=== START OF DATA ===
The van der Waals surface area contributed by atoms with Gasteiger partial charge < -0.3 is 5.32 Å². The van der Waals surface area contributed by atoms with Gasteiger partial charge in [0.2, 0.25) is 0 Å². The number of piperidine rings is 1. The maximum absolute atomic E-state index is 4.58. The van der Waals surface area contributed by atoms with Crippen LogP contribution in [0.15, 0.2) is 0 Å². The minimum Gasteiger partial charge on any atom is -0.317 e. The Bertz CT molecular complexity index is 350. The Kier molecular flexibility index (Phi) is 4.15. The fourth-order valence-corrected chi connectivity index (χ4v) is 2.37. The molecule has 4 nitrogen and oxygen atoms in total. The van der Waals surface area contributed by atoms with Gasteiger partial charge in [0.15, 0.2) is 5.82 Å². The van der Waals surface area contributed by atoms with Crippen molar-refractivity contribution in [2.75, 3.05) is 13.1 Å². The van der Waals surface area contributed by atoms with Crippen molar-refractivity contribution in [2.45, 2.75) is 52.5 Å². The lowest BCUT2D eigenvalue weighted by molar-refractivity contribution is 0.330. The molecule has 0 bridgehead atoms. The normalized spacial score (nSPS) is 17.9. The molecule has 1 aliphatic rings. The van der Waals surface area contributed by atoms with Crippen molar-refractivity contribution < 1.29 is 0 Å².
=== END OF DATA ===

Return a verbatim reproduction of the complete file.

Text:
The van der Waals surface area contributed by atoms with Gasteiger partial charge < -0.3 is 5.32 Å². The van der Waals surface area contributed by atoms with Gasteiger partial charge in [0.2, 0.25) is 0 Å². The number of piperidine rings is 1. The maximum absolute atomic E-state index is 4.58. The van der Waals surface area contributed by atoms with Crippen LogP contribution in [0.15, 0.2) is 0 Å². The minimum Gasteiger partial charge on any atom is -0.317 e. The Bertz CT molecular complexity index is 350. The Kier molecular flexibility index (Phi) is 4.15. The fourth-order valence-corrected chi connectivity index (χ4v) is 2.37. The molecule has 4 nitrogen and oxygen atoms in total. The van der Waals surface area contributed by atoms with Gasteiger partial charge in [0.15, 0.2) is 5.82 Å². The van der Waals surface area contributed by atoms with Crippen molar-refractivity contribution in [2.75, 3.05) is 13.1 Å². The van der Waals surface area contributed by atoms with Crippen molar-refractivity contribution in [2.45, 2.75) is 52.5 Å². The lowest BCUT2D eigenvalue weighted by molar-refractivity contribution is 0.330. The molecule has 0 bridgehead atoms. The normalized spacial score (nSPS) is 17.9. The molecule has 1 aliphatic rings. The van der Waals surface area contributed by atoms with Crippen molar-refractivity contribution < 1.29 is 0 Å².